Purpose: To assess the potential of whole-genome sequencing (WGS) to replicate and augment results from conventional blood-based newborn screening (NBS).
Methods: Research-generated WGS data from an ancestrally diverse cohort of 1,696 infants and both parents of each infant were analyzed for variants in 163 genes involved in disorders included or under discussion for inclusion in US NBS programs. WGS results were compared with results from state NBS and related follow-up testing.
Results: NBS genes are generally well covered by WGS. There is a median of one (range: 0-6) database-annotated pathogenic variant in the NBS genes per infant. Results of WGS and NBS in detecting 28 state-screened disorders and four hemoglobin traits were concordant for 88.6% of true positives (n = 35) and 98.9% of true negatives (n = 45,757). Of the five infants affected with a state-screened disorder, WGS identified two whereas NBS detected four. WGS yielded fewer false positives than NBS (0.037 vs. 0.17%) but more results of uncertain significance (0.90 vs. 0.013%).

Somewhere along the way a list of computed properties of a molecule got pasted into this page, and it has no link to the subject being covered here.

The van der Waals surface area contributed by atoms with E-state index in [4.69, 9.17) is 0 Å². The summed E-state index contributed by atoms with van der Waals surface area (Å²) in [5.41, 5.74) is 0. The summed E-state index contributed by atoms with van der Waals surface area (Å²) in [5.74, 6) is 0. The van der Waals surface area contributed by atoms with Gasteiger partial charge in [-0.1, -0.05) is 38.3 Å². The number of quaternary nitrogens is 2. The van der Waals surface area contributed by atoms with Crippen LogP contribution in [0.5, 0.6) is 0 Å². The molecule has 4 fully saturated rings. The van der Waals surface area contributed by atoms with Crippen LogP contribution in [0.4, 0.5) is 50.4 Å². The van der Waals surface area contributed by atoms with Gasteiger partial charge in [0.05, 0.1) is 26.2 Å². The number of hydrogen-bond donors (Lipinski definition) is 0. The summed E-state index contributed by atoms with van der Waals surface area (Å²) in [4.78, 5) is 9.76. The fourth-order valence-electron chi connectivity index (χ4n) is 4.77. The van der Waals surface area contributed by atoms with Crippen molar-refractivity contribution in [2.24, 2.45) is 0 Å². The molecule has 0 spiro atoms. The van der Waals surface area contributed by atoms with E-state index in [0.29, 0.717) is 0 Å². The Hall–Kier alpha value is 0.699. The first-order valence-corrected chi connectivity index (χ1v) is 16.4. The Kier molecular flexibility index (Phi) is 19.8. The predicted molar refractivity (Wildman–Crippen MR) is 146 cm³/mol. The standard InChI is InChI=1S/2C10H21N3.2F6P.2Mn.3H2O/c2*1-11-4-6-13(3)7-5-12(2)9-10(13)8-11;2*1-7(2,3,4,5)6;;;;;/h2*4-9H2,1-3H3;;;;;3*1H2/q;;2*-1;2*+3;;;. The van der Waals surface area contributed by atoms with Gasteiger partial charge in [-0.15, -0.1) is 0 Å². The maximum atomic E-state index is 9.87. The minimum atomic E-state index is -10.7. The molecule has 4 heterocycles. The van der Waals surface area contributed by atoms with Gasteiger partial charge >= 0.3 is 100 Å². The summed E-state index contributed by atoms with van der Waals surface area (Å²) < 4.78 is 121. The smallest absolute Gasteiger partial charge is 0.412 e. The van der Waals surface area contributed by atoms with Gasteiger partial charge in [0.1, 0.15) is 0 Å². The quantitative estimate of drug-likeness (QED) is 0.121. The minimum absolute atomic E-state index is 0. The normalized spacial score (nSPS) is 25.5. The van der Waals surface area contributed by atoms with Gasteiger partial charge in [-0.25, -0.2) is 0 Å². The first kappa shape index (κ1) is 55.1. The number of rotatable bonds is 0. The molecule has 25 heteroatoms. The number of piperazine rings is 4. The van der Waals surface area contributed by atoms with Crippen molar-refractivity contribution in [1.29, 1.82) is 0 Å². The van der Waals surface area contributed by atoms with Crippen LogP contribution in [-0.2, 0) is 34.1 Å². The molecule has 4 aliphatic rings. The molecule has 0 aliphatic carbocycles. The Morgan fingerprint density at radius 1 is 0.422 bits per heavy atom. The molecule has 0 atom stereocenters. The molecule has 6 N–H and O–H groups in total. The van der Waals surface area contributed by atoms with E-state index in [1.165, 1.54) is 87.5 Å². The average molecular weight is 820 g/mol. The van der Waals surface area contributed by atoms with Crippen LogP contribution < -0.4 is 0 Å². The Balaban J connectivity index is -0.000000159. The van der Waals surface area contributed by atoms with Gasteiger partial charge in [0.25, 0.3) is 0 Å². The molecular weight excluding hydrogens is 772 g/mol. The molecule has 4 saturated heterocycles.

Conclusion: WGS may help rule in and rule out NBS disorders, pinpoint molecular diagnoses, and detect conditions not amenable to current NBS assays.